Continuing my ethnographic record of an Ascension, I find myself for a second time in what I can only describe as an “exalted” state.
I know that that word has heavily-negative connotations in our society, but there’s no other word for it.
I’m a Connecticut Yankee in King Arthur’s court here, rather like the court jester playing the King.
But there’s no remedy for that either. I must forge ahead.
How can I describe feeling exalted?
Well, it actually feels perfectly natural, perfectly normal, but it’s perfectly natural at all times and in all places. Especially in the places where it counts most.
Its primary impact on a person is to bring to their attention the need to be responsible for their participation. I hear the phrase: “Unto whom much is given, much is expected.”
I also hear: “When I was a child, I spoke as a child, I understood as a child, I thought as a child; but when I became a man, I put away childish things.” (1)
It’d be inconceivable to feel exalted and act like a child, give in to the ego, or depart from the divine qualities. The two would be incompatible.
One could only feel exalted because one is rock-bottom firm and secure in the knowledge that, ultimately, all is OK, all is taken care of. One’s belief in it would have to be unshakeable.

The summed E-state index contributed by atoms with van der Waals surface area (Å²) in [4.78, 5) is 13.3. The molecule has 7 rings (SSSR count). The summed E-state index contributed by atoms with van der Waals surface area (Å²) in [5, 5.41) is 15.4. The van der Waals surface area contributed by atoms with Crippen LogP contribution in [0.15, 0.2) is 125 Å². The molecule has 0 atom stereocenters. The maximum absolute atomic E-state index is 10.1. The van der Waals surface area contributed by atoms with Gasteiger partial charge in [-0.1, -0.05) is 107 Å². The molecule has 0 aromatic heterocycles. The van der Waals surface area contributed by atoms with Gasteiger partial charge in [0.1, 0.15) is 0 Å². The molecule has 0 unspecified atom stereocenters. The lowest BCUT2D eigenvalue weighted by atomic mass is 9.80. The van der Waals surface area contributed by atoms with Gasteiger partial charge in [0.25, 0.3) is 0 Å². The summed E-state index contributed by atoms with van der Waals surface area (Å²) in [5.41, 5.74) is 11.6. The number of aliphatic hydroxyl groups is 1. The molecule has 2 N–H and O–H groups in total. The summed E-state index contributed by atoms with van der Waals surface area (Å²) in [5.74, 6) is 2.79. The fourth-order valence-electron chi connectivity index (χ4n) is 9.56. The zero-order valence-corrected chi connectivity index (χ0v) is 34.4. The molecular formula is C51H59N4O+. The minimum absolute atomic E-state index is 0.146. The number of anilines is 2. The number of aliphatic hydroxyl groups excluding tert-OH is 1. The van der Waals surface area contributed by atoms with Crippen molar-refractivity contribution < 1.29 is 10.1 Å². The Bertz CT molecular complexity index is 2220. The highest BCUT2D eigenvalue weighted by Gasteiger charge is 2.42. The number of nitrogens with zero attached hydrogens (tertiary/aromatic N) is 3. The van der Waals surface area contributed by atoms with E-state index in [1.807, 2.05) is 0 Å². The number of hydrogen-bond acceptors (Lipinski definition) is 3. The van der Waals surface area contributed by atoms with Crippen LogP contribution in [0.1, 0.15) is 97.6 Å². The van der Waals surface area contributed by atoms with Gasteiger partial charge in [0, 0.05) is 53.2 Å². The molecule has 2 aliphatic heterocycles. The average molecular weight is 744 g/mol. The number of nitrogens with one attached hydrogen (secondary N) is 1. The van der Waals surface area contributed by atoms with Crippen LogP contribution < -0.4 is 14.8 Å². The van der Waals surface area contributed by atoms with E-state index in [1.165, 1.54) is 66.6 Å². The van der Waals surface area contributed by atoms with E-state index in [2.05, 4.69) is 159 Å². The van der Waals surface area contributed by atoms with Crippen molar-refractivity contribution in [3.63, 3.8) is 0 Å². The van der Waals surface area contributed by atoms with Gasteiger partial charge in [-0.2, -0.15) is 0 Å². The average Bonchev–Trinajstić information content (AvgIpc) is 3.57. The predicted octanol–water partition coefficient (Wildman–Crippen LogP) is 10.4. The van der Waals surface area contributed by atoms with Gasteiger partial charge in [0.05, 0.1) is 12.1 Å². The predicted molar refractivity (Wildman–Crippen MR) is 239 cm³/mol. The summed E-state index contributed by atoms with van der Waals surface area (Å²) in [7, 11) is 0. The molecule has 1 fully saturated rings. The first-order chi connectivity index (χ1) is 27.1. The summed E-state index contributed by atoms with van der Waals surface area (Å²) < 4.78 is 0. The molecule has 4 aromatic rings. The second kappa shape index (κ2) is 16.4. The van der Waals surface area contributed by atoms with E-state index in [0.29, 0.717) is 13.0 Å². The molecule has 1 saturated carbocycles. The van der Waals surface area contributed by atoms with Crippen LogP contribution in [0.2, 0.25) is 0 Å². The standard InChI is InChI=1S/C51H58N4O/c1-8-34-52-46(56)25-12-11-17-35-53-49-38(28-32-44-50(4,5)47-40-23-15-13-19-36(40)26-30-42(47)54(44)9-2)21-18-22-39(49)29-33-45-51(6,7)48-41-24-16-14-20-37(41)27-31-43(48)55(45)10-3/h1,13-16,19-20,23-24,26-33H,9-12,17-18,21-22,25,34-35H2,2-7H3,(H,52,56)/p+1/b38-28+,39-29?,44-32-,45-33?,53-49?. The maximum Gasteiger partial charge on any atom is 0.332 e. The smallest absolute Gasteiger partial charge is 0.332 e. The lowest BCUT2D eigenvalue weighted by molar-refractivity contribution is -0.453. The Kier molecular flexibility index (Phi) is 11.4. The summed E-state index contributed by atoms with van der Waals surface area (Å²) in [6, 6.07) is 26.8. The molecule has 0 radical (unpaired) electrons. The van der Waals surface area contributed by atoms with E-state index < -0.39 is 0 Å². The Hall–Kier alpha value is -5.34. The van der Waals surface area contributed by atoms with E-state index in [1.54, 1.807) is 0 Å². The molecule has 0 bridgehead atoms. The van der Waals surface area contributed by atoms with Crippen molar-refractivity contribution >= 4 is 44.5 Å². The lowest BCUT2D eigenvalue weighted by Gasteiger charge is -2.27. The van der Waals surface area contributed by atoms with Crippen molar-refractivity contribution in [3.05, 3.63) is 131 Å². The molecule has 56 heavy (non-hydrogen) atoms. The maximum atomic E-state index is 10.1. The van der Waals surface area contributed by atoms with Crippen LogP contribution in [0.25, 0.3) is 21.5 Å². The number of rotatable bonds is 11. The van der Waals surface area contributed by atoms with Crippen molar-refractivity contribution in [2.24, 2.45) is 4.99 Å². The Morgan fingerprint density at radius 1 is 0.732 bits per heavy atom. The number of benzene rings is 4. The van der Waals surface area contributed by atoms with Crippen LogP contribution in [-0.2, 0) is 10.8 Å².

I’d say that thereafter, being in that state, one would be an open invitation to exaltation.
I actually do have an unshakeable understanding that it’s all going to work out in the final reel, born of the 1987 vision. (2) It’s the time between now and then that worries me, not the outcome. And I think my assurance that all works out goes back further than this lifetime.
But our society frowns on a discussion such as this. I don’t think it’s ready to entertain that there could be a space, a domain, a state of being called “exaltation.” It sounds too elitist, smacking of a nobility or upper class.
And having the notion accepted isn’t a battle I want to fight, quite frankly. There are more important issues like coming together as a peaceful world and putting an end to gender persecution globally by 2018. Those are love-battles worth winning.
Therefore, what follows is not an example of a peak experience disappearing. It’s an example of choosing not to sail in that peak space just yet, for the greatest good.
Let’s put this one back in the treasure chest and bury it again for a while. We know there’s a treasure buried in that field – that one, right over there – and we know we own the field. The treasure isn’t going anywhere.
It all works out in the final reel. It all turns out in the end. Everything works towards an ultimate good that resolves all conflicts and dissolves all pain. At this time of year (Christmas), we can exalt in that knowledge.
(1) St. Paul in I Corinthians 11.
(2) See “The Purpose of Life is Enlightenment – Ch. 13 – Epilogue” at http://goldenageofgaia.com/2011/08/13/the-purpose-of-life-is-enlightenment-ch-13-epilogue/.